The 2016 Rio Olympic Games are about to begin, and no doubt fans will be glued to the TV to watch superstars like Katie Ledecky, the 19-year-old swimmer who’s set 11 world records, and Usain Bolt, the 29-year-old sprinter competing in his third Olympics in a row.
But equally as inspiring are the “older” athletes who are breaking down age barriers and challenging our assumptions about what the body can accomplish as it grows older.
Here are just five of the oldest Olympians who will be competing later this month in Rio.
Mary Hanna, 61, Australia
At 61, equestrian rider Mary Hanna will become Australia’s oldest competing Olympian when she rides at the Rio Games which will be her fifth Olympics. Yet, Hanna believes she is just now hitting her competitive prime.
“Every time I have done the Olympics, I’ve thought this is probably the last time I will do it but, after the last time, I thought: I am going to keep going with this because I feel fit and healthy and why shouldn’t I? So, here I am,” Hanna told ABC Online.
The grandmother of three, whose first Olympics was in Atlanta in 1996, is already looking ahead with plans to compete in the 2020 Olympics in Tokyo.
“I don’t actually think about how old I am because I feel fit and healthy and I don’t think I have ever felt better,” she told The Australian. “One of the reasons I love this sport so much is that you get better the more you do it.
“You have to be fit and supple but it’s the only sport where men and women compete equally and no one thinks about how old you are,” she said.
Phillip Dutton, 52, United States
Phillip Dutton is another equestrian who, at age 52, is the oldest U.S. Olympic athlete in Rio this year.
He’s definitely an old pro, having competed in five previous Olympic Games. He’s also been picked to ride in every single Olympic and World Equestrian Games for the last two decades.
Dutton grew up on a farm in Australia, surrounded by horses. But the desire to train more competitively led him to move to Pennsylvania in 1991. He’s represented his native Australia at three Olympics and the United States at another two after receiving his American citizenship in 2006.
Even at his age, Dutton says there’s always more to learn about your sport.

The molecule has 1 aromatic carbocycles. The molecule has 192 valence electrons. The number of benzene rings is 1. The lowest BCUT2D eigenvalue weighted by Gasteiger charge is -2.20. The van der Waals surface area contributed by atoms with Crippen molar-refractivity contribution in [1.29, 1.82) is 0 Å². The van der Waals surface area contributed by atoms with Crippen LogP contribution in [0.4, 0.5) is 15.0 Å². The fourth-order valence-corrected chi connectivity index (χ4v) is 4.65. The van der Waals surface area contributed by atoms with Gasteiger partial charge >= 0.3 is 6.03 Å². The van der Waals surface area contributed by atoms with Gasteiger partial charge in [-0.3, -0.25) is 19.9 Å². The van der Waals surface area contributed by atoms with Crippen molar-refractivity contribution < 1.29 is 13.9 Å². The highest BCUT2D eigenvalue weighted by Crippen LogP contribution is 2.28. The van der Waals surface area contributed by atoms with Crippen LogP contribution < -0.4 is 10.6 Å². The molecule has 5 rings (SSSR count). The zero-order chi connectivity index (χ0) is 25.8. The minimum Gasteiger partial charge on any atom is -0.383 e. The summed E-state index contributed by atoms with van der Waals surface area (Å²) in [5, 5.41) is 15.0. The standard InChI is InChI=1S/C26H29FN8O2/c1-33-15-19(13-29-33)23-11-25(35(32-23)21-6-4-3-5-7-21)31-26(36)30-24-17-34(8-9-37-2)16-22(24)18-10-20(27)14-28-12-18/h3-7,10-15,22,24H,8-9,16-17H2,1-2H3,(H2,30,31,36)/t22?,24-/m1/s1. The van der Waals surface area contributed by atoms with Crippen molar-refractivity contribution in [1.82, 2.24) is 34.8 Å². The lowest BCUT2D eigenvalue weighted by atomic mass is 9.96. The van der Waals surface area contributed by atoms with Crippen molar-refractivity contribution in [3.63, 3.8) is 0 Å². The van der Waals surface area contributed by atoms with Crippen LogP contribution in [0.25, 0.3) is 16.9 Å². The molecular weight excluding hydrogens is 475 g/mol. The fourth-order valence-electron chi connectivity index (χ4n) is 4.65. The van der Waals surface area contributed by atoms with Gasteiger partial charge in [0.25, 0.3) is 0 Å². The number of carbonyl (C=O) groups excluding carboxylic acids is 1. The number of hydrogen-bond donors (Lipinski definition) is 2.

“Never try to put yourself on a pedestal or think you’re better than you really are, because there’s so much to learn,” he told Horseware.
Oksana Chusovitina, 41, Uzbekistan
Turning to gymnastics, Oksana Chusovitina is about to make history as the oldest woman gymnast to compete in the Olympics at age 41. By comparison, Aly Raisman, the U.S. women’s gymnastics team captain, has been nicknamed the “grandma” of her team at the age of 22.
“I just train and perform because doing so brings me pleasure,” the mother of a 16-year-old son told AFP.
The Uzbek started her career competing for the Soviet Union. After it collapsed, she went on to compete in the 1992 Olympics in Barcelona for a unified team of former Soviet states known as the Confederation of Independent States. After moving to Germany in 2002, she went on to represent that country in the 2008 Olympics in Beijing, where she won silver on the vault.
Now in Rio, she’ll represent her homeland of Uzbekistan, competing against rivals half her age.
“I am feeling good,” she told The Associated Press. “On the podium, everyone is the same whether you are 40 or 16. You have to go out and do your routine and your jumps.
“But it’s a pity there are no points for age,” she added.
Jo Pavey, 42, Britain
At 42, Jo Pavey will become Britain’s oldest ever Olympic track athlete when she competes in Rio. She’s also the first British track athlete to compete in five Olympic Games.
The mother of two young children said she never thought she’d still be competing at her age. And yet, in 2014, she thrilled fans at the European Championships ― becoming the oldest woman to win gold just 11 months after giving birth to her daughter.
“It seems quite surreal. But I enjoy the old banter ― it’s a bit of fun really, being in races with people half my age,” she told the BBC. “When you’re a schoolgirl you dream of going to the Olympic Games. I never would have thought I’d be going to my fifth. It feels unbelievable.”
Bernard Lagat, 41, United States
Sure to be another fan favorite is Bernard Lagat who, at age 41, will be the oldest U.S. athlete to compete in a running event at Rio and the second-oldest U.S. track-and-field competitor in history.
Born in Kenya, Lagat competed for his native country in both the 2000 and the 2004 Olympics. In the latter, he won a silver medal in the 1,500-meter event.
After becoming a naturalized citizen of the United States, he competed for America at the Olympics in 2008 in Beijing and in 2012 in London, where he enjoyed a fourth place finish.
Lagat said he doesn’t think about his age.
“I don’t believe I’m old. Because if I believe I’m old, I’m gonna run like an old man,” he told Sports Illustrated.
Well said. Best of luck to all the “older” Olympic athletes competing in Rio. We’ll be watching!